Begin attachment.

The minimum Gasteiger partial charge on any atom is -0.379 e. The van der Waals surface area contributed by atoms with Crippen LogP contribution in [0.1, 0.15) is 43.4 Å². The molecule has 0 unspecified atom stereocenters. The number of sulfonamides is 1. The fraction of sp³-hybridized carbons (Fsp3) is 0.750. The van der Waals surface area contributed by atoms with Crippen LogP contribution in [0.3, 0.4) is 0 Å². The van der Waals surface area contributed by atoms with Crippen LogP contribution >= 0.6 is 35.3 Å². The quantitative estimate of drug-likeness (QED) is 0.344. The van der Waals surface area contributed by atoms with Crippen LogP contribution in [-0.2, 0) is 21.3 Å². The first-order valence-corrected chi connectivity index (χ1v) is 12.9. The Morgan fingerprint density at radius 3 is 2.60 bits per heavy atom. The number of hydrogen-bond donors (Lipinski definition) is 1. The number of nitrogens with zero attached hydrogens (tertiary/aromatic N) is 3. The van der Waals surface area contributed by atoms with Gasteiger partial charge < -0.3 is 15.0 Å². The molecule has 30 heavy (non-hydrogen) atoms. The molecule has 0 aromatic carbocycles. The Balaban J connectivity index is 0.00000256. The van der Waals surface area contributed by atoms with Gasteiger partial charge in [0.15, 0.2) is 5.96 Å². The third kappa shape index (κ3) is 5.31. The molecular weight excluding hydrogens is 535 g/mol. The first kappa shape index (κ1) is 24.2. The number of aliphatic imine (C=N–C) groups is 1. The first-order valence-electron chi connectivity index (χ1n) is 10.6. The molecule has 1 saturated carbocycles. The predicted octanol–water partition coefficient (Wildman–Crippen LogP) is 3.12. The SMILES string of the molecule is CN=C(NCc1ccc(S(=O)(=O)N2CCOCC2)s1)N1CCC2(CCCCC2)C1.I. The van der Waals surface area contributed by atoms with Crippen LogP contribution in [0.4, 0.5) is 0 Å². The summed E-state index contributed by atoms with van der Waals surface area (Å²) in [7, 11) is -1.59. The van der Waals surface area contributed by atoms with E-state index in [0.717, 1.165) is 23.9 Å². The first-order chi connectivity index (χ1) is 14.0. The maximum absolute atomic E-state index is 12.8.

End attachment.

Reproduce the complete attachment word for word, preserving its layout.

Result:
The minimum Gasteiger partial charge on any atom is -0.379 e. The van der Waals surface area contributed by atoms with Crippen LogP contribution in [0.1, 0.15) is 43.4 Å². The molecule has 0 unspecified atom stereocenters. The number of sulfonamides is 1. The fraction of sp³-hybridized carbons (Fsp3) is 0.750. The van der Waals surface area contributed by atoms with Crippen LogP contribution in [0.3, 0.4) is 0 Å². The van der Waals surface area contributed by atoms with Crippen LogP contribution >= 0.6 is 35.3 Å². The quantitative estimate of drug-likeness (QED) is 0.344. The van der Waals surface area contributed by atoms with Crippen LogP contribution in [-0.2, 0) is 21.3 Å². The first-order valence-corrected chi connectivity index (χ1v) is 12.9. The Morgan fingerprint density at radius 3 is 2.60 bits per heavy atom. The number of hydrogen-bond donors (Lipinski definition) is 1. The number of nitrogens with zero attached hydrogens (tertiary/aromatic N) is 3. The van der Waals surface area contributed by atoms with Gasteiger partial charge < -0.3 is 15.0 Å². The molecule has 30 heavy (non-hydrogen) atoms. The molecule has 0 aromatic carbocycles. The Balaban J connectivity index is 0.00000256. The van der Waals surface area contributed by atoms with Gasteiger partial charge in [0.15, 0.2) is 5.96 Å². The third kappa shape index (κ3) is 5.31. The molecular weight excluding hydrogens is 535 g/mol. The first kappa shape index (κ1) is 24.2. The number of aliphatic imine (C=N–C) groups is 1. The first-order valence-electron chi connectivity index (χ1n) is 10.6. The molecule has 1 saturated carbocycles. The predicted octanol–water partition coefficient (Wildman–Crippen LogP) is 3.12. The SMILES string of the molecule is CN=C(NCc1ccc(S(=O)(=O)N2CCOCC2)s1)N1CCC2(CCCCC2)C1.I. The van der Waals surface area contributed by atoms with Crippen LogP contribution in [0.4, 0.5) is 0 Å². The summed E-state index contributed by atoms with van der Waals surface area (Å²) in [7, 11) is -1.59. The van der Waals surface area contributed by atoms with E-state index in [0.717, 1.165) is 23.9 Å². The first-order chi connectivity index (χ1) is 14.0. The maximum absolute atomic E-state index is 12.8.